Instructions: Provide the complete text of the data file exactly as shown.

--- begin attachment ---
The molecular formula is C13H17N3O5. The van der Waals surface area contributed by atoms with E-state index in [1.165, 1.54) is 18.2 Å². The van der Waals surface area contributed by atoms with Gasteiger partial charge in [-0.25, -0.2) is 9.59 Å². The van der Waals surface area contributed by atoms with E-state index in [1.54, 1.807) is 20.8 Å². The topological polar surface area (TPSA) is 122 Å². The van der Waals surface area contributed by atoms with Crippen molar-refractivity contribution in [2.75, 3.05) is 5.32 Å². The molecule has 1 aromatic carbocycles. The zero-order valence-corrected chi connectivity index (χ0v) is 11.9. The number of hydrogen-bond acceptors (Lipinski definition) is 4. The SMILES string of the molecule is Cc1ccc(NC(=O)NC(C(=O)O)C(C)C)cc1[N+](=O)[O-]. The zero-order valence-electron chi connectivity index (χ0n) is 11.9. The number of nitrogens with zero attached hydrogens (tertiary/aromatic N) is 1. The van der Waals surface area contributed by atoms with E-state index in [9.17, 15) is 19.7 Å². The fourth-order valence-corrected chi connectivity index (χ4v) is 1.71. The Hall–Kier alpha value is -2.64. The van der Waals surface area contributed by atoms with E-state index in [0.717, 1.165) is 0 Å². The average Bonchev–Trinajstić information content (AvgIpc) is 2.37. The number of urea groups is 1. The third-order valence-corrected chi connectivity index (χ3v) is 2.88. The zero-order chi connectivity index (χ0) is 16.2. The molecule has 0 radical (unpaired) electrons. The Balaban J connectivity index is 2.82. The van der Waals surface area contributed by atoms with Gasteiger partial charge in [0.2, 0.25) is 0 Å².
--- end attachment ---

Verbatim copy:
The molecular formula is C13H17N3O5. The van der Waals surface area contributed by atoms with E-state index in [1.165, 1.54) is 18.2 Å². The van der Waals surface area contributed by atoms with Gasteiger partial charge in [-0.25, -0.2) is 9.59 Å². The van der Waals surface area contributed by atoms with E-state index in [1.54, 1.807) is 20.8 Å². The topological polar surface area (TPSA) is 122 Å². The van der Waals surface area contributed by atoms with Crippen molar-refractivity contribution in [2.75, 3.05) is 5.32 Å². The molecule has 1 aromatic carbocycles. The zero-order valence-corrected chi connectivity index (χ0v) is 11.9. The number of hydrogen-bond acceptors (Lipinski definition) is 4. The SMILES string of the molecule is Cc1ccc(NC(=O)NC(C(=O)O)C(C)C)cc1[N+](=O)[O-]. The zero-order valence-electron chi connectivity index (χ0n) is 11.9. The number of nitrogens with zero attached hydrogens (tertiary/aromatic N) is 1. The van der Waals surface area contributed by atoms with E-state index in [9.17, 15) is 19.7 Å². The fourth-order valence-corrected chi connectivity index (χ4v) is 1.71. The Hall–Kier alpha value is -2.64. The van der Waals surface area contributed by atoms with E-state index in [0.717, 1.165) is 0 Å². The average Bonchev–Trinajstić information content (AvgIpc) is 2.37. The number of urea groups is 1. The third-order valence-corrected chi connectivity index (χ3v) is 2.88. The zero-order chi connectivity index (χ0) is 16.2. The molecule has 0 radical (unpaired) electrons. The Balaban J connectivity index is 2.82. The van der Waals surface area contributed by atoms with Gasteiger partial charge in [0.2, 0.25) is 0 Å².